First, sunflower oil is nutritionally similar to safflower oil. Since these oils are high in omega-6 fatty acids and contain no omega-3’s, they’re considered less nutritious than canola or flaxseed oils.

Sunflower oil is notable for its resistance to heat damage during cooking.

There are several different types of sunflower oil, some better than others. Without knowing more, it’s impossible to judge the quality of this ingredient.

Next, we note the inclusion of inulin, a starch-like compound made up of repeating units of carbohydrates and typically sourced from chicory root.

Not only is inulin a natural source of soluble dietary fiber, it’s also a prebiotic used to promote the growth of healthy bacteria in a dog’s digestive tract.

And lastly, this food contains chelated minerals, minerals that have been chemically attached to protein. This makes them easier to absorb. Chelated minerals are usually found in better dog foods.

Freshpet Vital Grain Free
Rolled Dog Food
The Bottom Line

Judging by its ingredients alone, Freshpet Vital Grain Free rolled dog food looks like an above-average product.

But ingredient quality by itself cannot tell the whole story. We still need to estimate the product’s meat content before determining a final rating.

The dashboard displays a dry matter protein reading of 39%, a fat level of 35% and estimated carbohydrates of about 18%.

As a group, the brand features an average protein content of 39% and a mean fat level of 35%. Together, these figures suggest a carbohydrate content of 18% for the overall product line.

And a fat-to-protein ratio of about 88%.

Near-average protein. Above-average fat. And below-average carbs when compared to a typical rolled dog food.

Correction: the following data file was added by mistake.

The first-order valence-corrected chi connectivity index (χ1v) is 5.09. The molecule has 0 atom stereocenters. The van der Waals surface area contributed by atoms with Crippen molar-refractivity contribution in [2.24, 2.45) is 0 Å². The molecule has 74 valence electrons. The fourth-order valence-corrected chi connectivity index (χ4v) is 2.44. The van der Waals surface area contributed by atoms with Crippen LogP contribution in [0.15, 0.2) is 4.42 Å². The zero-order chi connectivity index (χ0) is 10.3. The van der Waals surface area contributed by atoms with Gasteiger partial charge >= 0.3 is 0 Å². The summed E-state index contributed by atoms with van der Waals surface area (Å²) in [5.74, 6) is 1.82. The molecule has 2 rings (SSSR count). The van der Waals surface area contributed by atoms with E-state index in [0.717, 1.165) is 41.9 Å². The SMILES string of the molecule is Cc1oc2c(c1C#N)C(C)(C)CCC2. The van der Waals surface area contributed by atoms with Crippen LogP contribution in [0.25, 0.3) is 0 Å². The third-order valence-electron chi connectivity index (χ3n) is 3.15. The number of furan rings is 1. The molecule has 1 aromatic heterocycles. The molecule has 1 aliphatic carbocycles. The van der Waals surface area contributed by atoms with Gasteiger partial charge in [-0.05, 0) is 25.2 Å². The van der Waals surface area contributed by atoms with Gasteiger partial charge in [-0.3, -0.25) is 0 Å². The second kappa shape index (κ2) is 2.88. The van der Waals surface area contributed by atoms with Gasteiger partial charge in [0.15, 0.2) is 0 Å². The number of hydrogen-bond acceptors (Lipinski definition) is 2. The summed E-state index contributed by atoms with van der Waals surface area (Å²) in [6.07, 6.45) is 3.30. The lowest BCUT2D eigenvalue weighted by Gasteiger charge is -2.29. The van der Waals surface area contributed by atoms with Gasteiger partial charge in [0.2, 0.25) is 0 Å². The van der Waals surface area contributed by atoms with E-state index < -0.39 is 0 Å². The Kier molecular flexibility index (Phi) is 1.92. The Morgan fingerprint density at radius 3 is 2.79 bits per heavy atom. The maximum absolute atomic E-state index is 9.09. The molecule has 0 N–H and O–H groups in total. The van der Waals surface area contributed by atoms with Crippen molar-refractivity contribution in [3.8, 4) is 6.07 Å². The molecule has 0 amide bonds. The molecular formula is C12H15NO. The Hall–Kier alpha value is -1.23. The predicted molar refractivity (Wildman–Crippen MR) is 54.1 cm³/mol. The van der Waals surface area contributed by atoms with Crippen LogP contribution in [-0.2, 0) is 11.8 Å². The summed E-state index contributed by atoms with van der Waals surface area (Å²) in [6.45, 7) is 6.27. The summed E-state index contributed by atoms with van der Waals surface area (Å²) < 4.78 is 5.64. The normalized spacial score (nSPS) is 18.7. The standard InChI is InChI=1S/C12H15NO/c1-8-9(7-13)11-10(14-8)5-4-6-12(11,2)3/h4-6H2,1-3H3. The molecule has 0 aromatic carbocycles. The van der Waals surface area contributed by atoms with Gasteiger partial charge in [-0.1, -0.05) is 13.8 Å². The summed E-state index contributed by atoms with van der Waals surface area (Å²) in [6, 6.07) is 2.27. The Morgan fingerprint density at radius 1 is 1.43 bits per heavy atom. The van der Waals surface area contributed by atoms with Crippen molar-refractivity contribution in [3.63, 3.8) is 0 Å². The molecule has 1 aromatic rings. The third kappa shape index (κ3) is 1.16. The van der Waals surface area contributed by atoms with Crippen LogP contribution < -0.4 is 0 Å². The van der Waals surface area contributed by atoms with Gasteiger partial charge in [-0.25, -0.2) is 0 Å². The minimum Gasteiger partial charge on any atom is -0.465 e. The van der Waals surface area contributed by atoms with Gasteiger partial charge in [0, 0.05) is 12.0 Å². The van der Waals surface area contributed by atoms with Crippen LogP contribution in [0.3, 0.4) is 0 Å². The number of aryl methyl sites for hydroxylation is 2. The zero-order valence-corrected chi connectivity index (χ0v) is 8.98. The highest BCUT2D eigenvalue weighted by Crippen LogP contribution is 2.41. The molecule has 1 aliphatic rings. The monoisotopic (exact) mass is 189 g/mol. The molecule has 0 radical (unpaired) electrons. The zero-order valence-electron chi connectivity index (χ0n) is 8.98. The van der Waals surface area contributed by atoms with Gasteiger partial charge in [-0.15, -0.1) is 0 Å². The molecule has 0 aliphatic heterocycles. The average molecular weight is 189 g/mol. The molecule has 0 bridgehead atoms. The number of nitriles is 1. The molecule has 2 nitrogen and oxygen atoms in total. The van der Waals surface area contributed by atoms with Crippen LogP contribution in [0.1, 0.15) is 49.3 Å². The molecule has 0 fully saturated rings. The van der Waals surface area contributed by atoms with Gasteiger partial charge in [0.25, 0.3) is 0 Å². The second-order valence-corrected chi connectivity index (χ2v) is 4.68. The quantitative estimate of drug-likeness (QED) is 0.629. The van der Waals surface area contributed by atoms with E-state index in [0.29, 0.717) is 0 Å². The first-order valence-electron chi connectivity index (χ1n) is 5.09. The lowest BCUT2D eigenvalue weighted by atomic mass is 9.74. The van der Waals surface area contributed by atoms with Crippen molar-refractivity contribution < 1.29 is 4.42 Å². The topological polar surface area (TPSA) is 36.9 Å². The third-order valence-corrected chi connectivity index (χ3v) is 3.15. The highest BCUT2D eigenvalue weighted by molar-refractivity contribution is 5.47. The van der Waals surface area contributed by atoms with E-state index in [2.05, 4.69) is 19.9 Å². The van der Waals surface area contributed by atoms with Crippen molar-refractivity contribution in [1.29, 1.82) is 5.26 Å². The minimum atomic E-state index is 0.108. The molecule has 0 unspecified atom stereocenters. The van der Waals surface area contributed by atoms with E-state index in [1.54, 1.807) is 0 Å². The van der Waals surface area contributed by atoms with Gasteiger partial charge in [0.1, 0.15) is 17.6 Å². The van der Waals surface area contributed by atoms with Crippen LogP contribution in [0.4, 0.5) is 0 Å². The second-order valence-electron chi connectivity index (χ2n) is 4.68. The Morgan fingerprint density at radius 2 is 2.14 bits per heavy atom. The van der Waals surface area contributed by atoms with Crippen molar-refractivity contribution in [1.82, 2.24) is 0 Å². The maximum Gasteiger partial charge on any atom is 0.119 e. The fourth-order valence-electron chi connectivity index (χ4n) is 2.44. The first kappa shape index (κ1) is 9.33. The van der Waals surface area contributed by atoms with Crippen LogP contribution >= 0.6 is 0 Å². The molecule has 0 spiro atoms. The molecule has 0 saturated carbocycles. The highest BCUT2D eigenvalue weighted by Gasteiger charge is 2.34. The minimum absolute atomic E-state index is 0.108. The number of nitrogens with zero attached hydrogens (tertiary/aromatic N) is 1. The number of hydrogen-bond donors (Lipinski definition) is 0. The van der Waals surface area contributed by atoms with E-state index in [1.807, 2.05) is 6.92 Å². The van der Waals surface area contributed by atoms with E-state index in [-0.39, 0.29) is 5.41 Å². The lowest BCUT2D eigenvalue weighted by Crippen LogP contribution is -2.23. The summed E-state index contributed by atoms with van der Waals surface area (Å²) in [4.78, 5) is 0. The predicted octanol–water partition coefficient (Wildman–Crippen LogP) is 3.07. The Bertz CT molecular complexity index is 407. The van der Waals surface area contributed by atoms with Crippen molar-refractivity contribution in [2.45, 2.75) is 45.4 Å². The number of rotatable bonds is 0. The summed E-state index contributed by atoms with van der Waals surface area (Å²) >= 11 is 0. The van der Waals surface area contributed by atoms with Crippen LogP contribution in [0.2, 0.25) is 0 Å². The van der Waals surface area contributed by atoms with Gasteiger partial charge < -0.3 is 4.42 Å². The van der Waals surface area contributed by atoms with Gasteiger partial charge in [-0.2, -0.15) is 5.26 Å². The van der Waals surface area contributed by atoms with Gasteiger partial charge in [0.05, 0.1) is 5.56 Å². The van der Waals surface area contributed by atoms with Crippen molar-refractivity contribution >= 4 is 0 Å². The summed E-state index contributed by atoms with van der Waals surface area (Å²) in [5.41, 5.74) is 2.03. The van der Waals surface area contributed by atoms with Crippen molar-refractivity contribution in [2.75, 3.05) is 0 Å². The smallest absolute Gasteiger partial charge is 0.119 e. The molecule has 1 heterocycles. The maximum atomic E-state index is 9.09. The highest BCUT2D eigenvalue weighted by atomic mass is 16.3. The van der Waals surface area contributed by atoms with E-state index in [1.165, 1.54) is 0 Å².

Free of any plant-based protein boosters, this looks like the profile of a rolled product containing a moderate amount of meat.

However, with 60% of the total calories in our example coming from fat versus just 28% from protein, some recipes may not be suitable for every animal. In addition, this same finding also prevents us from awarding the brand a higher rating.

Bottom line?

Freshpet Vital Grain Free is a meat-based rolled dog food using a moderate amount of poultry, salmon or beef as its main sources of animal protein, thus earning the brand 3 stars.

Recommended.

Please note certain recipes are sometimes given a higher or lower rating based upon our estimate of their total meat content and (when appropriate) their fat-to-protein ratios.

Freshpet Dog Food
Recall History

The following list (if present) includes all dog food recalls since 2009 directly related to this product line. If there are no recalls listed in this section, we have not yet reported any events.

You can view a complete list of all dog food recalls sorted by date. Or view the same list sorted alphabetically by brand.

To learn why our ratings have nothing to do with a product’s recall history, please visit our Dog Food Recalls FAQ page.

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A Final Word

The descriptions and analyses expressed in this and every article on this website represent the views and opinions of the author.

The Dog Food Advisor does not test dog food products.

We rely entirely on the integrity of the information provided by each company. As such, the accuracy of every review is directly dependent upon the specific data a company chooses to share.